- Making Parallel Programming Easy and Portable -

For parallel computing to succeed in the mainstream parallel programming needs to be made as easy as sequential programming, or at least almost as easy. Currently many problems that can be solved in a couple dozen lines of sequential code require hundreds or sometimes thousands of lines of code to be solved efficiently in parallel. Furthermore the parallel code is typically much harder to understand, modify and debug than its sequential counterpart. This has limited parallel programming to experts, and to applications in which the performance is absolutely critical. Our contention, along with many others, is that programming parallel algorithms and applications is not inherently difficult, but rather is difficult at present for the following reasons:

- Quicksort: A motivational example -

To appreciate that parallelism is not inherently difficult, consider the Quicksort algorithm. Here is pseudocode for the algorithm from Aho, Hopcroft and Ullman's text book ``The Design and Analysis of Computer Algorithms''.
  procedure QUICKSORT(S):
  if S contains at most one element then return S
        choose an element a randomly from S;
        let S_1, S_2 and S_3 be the sequences of elements in S less 
           than, equal to, and greater than a, respectively;
        return (QUICKSORT(S_1) followed by S_2 followed by
This algorithm was considered by the authors as a sequential algorithm and can be expressed concisely in most sequential languages. The interesting aspect, however, is that the algorithm is in fact highly parallel in nature. There are two places in which parallelism appears in the algorithm: Although Quicksort can be considered a "toy" example, the algorithm is actually quite involved relative to many other parallel applications because it is highly dynamic (one does not know the sizes of the recursive calls ahead of time), and has multiple sources of parallelism (the recursive calls and the subselection for generating S_1).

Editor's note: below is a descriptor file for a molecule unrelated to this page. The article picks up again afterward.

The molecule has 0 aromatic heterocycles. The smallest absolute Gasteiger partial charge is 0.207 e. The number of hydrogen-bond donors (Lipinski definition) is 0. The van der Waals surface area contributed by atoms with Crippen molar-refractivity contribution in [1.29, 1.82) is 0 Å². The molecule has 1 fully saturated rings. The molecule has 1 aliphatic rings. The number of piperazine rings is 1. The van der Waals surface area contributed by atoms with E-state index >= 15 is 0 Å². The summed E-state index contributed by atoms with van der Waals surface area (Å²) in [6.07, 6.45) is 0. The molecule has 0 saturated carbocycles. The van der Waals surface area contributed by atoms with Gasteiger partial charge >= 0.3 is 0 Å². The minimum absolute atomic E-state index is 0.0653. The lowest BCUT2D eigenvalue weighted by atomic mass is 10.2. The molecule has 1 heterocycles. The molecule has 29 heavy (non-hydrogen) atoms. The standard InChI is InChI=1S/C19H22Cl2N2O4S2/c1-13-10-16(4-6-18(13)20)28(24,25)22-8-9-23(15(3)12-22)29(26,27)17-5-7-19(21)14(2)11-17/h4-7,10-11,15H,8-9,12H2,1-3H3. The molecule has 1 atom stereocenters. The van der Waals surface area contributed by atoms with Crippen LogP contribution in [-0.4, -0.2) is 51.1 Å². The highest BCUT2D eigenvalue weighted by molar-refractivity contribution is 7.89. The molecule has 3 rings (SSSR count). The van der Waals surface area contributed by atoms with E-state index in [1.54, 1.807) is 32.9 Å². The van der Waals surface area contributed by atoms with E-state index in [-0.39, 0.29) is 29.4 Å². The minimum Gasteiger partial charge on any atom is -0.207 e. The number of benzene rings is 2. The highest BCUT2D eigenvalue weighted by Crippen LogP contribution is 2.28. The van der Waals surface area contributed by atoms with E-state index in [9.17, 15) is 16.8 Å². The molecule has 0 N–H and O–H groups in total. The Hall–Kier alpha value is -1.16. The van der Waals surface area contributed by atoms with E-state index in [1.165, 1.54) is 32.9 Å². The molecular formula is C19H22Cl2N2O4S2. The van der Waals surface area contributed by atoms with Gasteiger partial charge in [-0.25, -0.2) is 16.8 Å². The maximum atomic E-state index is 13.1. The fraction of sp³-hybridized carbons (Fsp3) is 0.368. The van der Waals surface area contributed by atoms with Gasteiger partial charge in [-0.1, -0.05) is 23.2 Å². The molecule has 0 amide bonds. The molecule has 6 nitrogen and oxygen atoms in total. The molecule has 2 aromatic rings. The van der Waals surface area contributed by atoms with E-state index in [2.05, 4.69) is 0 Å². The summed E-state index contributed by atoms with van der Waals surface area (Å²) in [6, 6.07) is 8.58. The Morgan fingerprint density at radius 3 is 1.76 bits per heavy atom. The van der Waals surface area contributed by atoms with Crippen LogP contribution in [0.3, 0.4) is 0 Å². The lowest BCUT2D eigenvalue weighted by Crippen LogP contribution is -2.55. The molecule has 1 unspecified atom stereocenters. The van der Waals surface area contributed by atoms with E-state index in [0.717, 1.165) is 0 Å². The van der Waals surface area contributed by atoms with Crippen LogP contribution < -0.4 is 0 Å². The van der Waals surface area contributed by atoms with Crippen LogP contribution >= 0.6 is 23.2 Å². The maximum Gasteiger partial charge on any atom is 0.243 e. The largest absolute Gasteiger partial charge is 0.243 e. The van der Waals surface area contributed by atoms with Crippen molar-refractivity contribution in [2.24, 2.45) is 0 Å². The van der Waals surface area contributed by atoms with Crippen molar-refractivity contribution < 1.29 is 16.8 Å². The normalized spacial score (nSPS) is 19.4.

- Expressing Quicksort in Parallel -

If Quicksort is indeed inherently parallel, it seems that we should be able to express it in a parallel language as concisely as in a sequential language. Much of the earlier work on parallelizing quicksort had only considered the parallelism from recursive calls [Hal85], which leas to very little parallelism --- in such a version just partitioning the elements will require O(n) time so the best speedup we could hope for over a sequential implementation would be O(lg n). Here we are interested in a version that expressed both forms of parallelism.

To appreciate the difficulty of programming a "toy" example such as Quicksort, we coded a parallel version of the algorithm that takes advantage of both forms of parallelism in C + MPI (MPI is a message passing interface for programming parallel machines that can be used as a library with C or Fortran). This required 1700 lines of code, including explicit load-balancing: hardly a toy. Here is the code for Quicksort in NESL:

In NESL parallelism is expressed with curly brackets. For example, in the above code the expression
  {e in S | e < a}
can be read as "in parallel for each e in S select all es that are less than a". Similarly
  {QUICKSORT(v): v in [S_1, S_3]}
can be read as "in parallel for each v in the sequence [S_1, S_3], QUICKSORT(v)."

Of course having concise parallel code does not imply an efficient implementation, and a major effort in our project has been in compiler techniques.

Our overall goal can therefore be summarized as: being able to write parallel code as concisely and clearly as sequential code, while achieving close to peak performance.

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